Early TV Watching Linked to Social, Academic and Health Problems

A new study in Canada shows that early television watching, especially heavy TV watching, leads to many health, academic and social problems later in life.

The study of 1300 children born in Quebec between 1997 and 1998 showed that early TV watching is linked to:

1) Less engagement in classroom activities,

2) Less exercise on weekends,

3) More soft drink consumption, and

4) A higher chance of being picked on by classmates in the fourth grade.

According to Fox News, “The average time spent watching TV at 29 months was 8.82 hours per week, or about 1.2 hours per day. (The American Academy of Pediatrics recommends children under 2 watch no TV, and children over age 2 watch no more than 2 hours per day.)”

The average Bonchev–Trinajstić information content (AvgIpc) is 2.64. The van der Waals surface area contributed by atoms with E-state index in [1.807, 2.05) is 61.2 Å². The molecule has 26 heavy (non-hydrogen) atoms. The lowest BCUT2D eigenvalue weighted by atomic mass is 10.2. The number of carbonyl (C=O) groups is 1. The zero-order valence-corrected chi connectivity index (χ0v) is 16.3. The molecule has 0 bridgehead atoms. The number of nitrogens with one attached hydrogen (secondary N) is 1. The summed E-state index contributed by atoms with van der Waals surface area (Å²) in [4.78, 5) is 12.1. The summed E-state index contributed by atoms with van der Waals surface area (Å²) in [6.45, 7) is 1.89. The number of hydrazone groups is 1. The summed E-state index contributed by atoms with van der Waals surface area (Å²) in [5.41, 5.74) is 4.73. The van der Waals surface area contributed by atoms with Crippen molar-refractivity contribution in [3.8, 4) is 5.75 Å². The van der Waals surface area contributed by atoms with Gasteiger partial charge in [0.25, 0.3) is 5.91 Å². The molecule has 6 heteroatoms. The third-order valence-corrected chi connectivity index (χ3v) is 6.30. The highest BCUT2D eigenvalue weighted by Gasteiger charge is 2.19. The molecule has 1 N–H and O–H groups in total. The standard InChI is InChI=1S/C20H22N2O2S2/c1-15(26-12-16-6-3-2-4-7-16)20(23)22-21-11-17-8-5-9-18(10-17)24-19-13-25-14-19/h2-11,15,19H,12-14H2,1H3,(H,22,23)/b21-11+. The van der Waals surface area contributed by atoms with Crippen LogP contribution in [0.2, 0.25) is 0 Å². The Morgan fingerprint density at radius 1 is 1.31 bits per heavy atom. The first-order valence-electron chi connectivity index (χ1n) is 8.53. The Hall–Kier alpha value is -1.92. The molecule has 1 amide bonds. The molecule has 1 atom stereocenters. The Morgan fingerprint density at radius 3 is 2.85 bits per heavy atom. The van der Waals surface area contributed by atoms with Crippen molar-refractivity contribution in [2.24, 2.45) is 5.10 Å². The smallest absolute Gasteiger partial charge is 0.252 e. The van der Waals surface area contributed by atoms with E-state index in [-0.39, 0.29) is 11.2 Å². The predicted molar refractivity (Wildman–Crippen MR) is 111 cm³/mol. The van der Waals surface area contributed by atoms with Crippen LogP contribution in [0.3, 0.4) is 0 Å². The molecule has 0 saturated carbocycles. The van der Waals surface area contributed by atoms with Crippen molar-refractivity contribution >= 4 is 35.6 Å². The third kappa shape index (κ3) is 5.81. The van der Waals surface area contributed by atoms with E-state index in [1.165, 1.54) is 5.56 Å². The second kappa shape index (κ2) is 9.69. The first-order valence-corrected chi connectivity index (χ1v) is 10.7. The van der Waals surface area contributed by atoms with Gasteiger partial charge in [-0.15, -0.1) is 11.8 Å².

“Television is a passive intellectual activity, television is a passive physical activity,” study researcher Linda S. Pagani of the Universite de Montreal says. “And, when it occurs early on, during the time that brain expansion is going on, during the time when lifestyle habits and preferences are talking place – they’re kind of crystallizing – it can have extremely negative long-term effects.”

Many other studies have shown that heavy television watching is linked to substance abuse problems, mental health problems, poor academic performance, aggressive and violent behavior, and even acceptance of socialism and atheism.

Even when the studies account for other factors such as sex, income level, ethnicity, and education level, the negative effects of heavy TV watching hold true.


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